Marcurio and Teldryn helped her up, and between the both of them, led Rayya out of the Sanctuary. I stopped before the entrance and studied the carving on the door. The red hand still glowed, but it had grown faint.

"Festus! Stop hiding in your hole and get out here!" yelled the Redguard.
"I’m not hiding, " replied an old bald man standing in the threshold of a  doorway. "I’m assessing the situation."
"You…!" Marcurio gasped, turning towards the old man. "What are you doing here, Festus?"
"Looks like you’ve found me out, Marcurio," sneered the old man. "Coming to avenge dear, old, naive Crassius, are you? Now’s your chance." He shot a powerful bolt of lightning at the younger mage.
Marcurio dodged the bolt and looked back at the grandfatherly figure that had, along with his adoptive father, taught him about the arcane arts as a child. “Why?” he asked behind the protective ward he conjured up.
"Crassius must have left a few details out when he took you in," he replied from the dim passageway he was hiding in. "He was one of us for many years. We did contracts together, you know…that is until he grew soft with guilt."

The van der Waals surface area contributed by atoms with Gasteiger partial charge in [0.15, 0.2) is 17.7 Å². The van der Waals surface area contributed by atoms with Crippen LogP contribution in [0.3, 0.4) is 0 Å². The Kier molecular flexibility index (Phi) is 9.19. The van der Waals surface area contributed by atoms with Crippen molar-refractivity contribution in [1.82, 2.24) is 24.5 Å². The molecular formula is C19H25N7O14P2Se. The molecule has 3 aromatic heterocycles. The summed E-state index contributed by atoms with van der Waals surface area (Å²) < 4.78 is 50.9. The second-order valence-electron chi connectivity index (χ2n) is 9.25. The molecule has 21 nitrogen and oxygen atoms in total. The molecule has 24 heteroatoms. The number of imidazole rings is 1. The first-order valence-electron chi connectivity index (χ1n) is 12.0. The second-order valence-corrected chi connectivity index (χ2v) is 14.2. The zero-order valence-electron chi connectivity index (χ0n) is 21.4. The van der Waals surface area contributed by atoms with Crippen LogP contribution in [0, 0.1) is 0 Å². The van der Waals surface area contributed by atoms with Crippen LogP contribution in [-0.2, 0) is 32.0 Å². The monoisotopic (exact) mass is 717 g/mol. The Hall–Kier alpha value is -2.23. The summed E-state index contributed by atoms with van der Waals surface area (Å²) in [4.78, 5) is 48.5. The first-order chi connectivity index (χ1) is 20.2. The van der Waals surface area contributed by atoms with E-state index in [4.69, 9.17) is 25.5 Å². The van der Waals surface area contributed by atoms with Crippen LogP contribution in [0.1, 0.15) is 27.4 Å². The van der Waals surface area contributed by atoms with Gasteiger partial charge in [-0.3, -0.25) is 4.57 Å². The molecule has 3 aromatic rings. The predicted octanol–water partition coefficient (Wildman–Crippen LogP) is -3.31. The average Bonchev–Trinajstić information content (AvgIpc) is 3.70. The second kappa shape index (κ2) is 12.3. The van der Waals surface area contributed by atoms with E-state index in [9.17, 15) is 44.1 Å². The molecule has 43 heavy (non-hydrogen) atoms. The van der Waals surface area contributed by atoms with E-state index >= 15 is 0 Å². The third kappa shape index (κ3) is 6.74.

"I don’t believe you!" yelled Marcurio. "Crassius wouldn’t have harmed a fly!"
"Yes, it’s very easy for old men to come off as sweet, doddering grandfathers," Festus replied with a wheezy laugh as he hurled a fireball at Marcurio. "I was trying to convince him to come back, but he refused. When I suggested that I bring you in instead, he attacked me. So you see, it was all in self-defense. He was always a bit of a soft-hearted old fool." He raised both hands and called forth a double stream of lightning that went streaming towards his former protege.
The room lit up as both mages shot at each other from across the room. “Should we interfere?” asked Teldryn, wiping the Redguard assassin’s blood off his mace.